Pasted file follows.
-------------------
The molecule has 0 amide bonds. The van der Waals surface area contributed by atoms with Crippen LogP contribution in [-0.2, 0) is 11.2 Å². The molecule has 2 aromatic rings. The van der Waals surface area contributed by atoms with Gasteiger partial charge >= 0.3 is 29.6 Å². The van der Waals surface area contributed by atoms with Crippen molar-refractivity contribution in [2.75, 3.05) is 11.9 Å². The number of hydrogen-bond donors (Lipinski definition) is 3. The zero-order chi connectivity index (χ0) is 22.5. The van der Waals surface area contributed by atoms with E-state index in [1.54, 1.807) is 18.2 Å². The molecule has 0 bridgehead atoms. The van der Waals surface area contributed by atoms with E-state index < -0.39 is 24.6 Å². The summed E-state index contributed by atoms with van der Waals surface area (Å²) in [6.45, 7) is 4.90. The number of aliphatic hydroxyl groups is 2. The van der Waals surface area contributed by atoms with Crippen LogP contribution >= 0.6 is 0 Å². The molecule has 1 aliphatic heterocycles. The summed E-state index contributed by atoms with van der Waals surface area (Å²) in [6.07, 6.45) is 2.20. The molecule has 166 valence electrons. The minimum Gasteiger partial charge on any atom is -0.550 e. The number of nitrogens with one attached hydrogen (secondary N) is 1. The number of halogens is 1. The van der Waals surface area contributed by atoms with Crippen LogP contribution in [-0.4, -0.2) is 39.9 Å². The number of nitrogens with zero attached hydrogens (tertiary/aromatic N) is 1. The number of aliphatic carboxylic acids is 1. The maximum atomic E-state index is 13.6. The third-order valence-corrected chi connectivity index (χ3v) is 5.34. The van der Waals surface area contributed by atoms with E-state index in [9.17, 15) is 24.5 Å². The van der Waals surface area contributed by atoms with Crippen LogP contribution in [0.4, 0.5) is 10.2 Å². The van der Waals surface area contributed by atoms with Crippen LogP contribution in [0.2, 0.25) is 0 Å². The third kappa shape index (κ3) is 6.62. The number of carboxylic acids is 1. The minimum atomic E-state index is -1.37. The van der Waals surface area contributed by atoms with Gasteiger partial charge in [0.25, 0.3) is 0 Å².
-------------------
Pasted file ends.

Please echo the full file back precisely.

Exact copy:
The molecule has 0 amide bonds. The van der Waals surface area contributed by atoms with Crippen LogP contribution in [-0.2, 0) is 11.2 Å². The molecule has 2 aromatic rings. The van der Waals surface area contributed by atoms with Gasteiger partial charge >= 0.3 is 29.6 Å². The van der Waals surface area contributed by atoms with Crippen molar-refractivity contribution in [2.75, 3.05) is 11.9 Å². The number of hydrogen-bond donors (Lipinski definition) is 3. The zero-order chi connectivity index (χ0) is 22.5. The van der Waals surface area contributed by atoms with E-state index in [1.54, 1.807) is 18.2 Å². The molecule has 0 bridgehead atoms. The van der Waals surface area contributed by atoms with E-state index < -0.39 is 24.6 Å². The summed E-state index contributed by atoms with van der Waals surface area (Å²) in [6.45, 7) is 4.90. The number of aliphatic hydroxyl groups is 2. The van der Waals surface area contributed by atoms with Crippen LogP contribution >= 0.6 is 0 Å². The molecule has 1 aliphatic heterocycles. The summed E-state index contributed by atoms with van der Waals surface area (Å²) in [6.07, 6.45) is 2.20. The molecule has 166 valence electrons. The minimum Gasteiger partial charge on any atom is -0.550 e. The number of nitrogens with one attached hydrogen (secondary N) is 1. The number of halogens is 1. The van der Waals surface area contributed by atoms with Crippen LogP contribution in [-0.4, -0.2) is 39.9 Å². The number of nitrogens with zero attached hydrogens (tertiary/aromatic N) is 1. The number of aliphatic carboxylic acids is 1. The maximum atomic E-state index is 13.6. The third-order valence-corrected chi connectivity index (χ3v) is 5.34. The van der Waals surface area contributed by atoms with E-state index in [9.17, 15) is 24.5 Å². The van der Waals surface area contributed by atoms with Crippen LogP contribution in [0.4, 0.5) is 10.2 Å². The van der Waals surface area contributed by atoms with Crippen LogP contribution in [0.2, 0.25) is 0 Å². The third kappa shape index (κ3) is 6.62. The number of carboxylic acids is 1. The minimum atomic E-state index is -1.37. The van der Waals surface area contributed by atoms with Gasteiger partial charge in [0.25, 0.3) is 0 Å².